Once you’ve familiarised yourself with the tax return process, start researching tax savings that are relevant to your trade. If you’re constantly on the road, for example, you have two options when claiming travel: you can either make a flat rate mileage claim, or claim on the business element of your fuel, insurance, service, road tax and repair costs. Claiming expenditure like this helps reduce your tax bill.
However, there are a number of expenses that you might not know you could claim. For example, any accountancy fees or marketing costs (such as flyers, websites, and radio and newspaper adverts) are also allowable expenditure. The same is true of any uniform or tools you purchase for work purposes.
It’s worth noting that if you wish to claim the full cost of these items, you must use them solely for work purposes. Say, for example, you wanted to buy a laptop for your accounting. If you also share it with your family for personal use, that wouldn’t be eligible for full relief and you would have to adjust for private use when claiming.
4. Keep all records
Whatever your purchase is, make sure that you hold on to all receipts, invoices and bank statements that relate to it. The same is true of any income you bring in. Fail to give HMRC evidence of income and expenditure if they were to launch an investigation into your tax return, and you could end up getting penalised.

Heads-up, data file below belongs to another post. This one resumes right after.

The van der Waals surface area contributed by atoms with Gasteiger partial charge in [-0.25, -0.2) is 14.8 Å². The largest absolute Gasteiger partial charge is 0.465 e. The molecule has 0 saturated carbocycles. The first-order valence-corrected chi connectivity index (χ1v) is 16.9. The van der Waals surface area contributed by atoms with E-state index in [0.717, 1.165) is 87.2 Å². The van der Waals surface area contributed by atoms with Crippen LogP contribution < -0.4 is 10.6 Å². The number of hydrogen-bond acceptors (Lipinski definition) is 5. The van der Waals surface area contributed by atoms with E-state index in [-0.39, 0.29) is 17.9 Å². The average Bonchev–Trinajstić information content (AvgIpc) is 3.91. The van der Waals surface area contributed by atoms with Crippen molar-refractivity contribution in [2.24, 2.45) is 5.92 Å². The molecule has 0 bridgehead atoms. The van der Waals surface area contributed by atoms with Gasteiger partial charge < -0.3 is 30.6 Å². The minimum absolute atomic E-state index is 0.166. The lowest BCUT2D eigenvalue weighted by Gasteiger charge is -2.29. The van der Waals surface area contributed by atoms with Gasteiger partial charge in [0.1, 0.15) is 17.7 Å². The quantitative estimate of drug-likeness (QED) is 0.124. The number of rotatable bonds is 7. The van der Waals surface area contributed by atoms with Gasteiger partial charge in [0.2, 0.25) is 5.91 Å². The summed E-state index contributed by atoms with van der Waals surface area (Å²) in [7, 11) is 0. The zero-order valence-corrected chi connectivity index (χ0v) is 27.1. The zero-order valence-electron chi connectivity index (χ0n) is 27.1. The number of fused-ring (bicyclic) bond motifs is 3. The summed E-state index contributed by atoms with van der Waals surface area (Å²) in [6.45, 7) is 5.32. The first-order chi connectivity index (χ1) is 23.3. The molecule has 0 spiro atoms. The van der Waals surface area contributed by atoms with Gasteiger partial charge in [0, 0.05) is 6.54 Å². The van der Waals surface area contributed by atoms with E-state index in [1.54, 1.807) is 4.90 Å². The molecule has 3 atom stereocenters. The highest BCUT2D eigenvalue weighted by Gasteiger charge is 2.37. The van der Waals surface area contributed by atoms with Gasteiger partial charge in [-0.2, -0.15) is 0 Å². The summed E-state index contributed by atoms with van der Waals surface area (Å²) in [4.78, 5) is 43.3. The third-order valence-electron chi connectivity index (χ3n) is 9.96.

There are three types of investigation:
- Full enquiry – HMRC review the entirety of your business records because they believe there is a significant risk of error in your tax
- Aspect enquiry – A review of inconsistencies found in a particular section of your records (this is the most common investigation type)
- Random check – A random review, usually as extensive as an aspect enquiry
HMRC will usually review around four to six years of your tax records. This means that all receipts, bank statements and invoices need to be kept in decent condition (not stuffed to the back of your wallet!).
5. Focus on generating business
It almost seems impossible, doesn’t it? To do all of the above and focus on generating business. If only there was a way to automatically monitor for tax savings, fill in a tax return based on the info you provide throughout the tax year, and store your relevant records. Enter GoSimpleTax…
GoSimpleTax alerts you to potential tax savings if it thinks you qualify for some. The full version of our software also allows you to upload PDF or JPEG copies of receipts and invoices so that they don’t suffer wear and tear. This way, you’re able to dedicate more time to earning and less time struggling to stay on top of your bookkeeping.
The best bit? GoSimpleTax is already MTD-compliant, so you won’t be expected to change the way you do your tax return when MTD for Income Tax gets rolled out. With our software, there’s nothing holding you back from throwing yourself into your work and growing your self-employed business.
Get started today
Follow these tips and, while all other sole traders spend their first year in business trying to get to grips with tax, you’ll have everything in place to streamline your processes.
Sign up for a freemium version of our tax return software and see how much time you could save.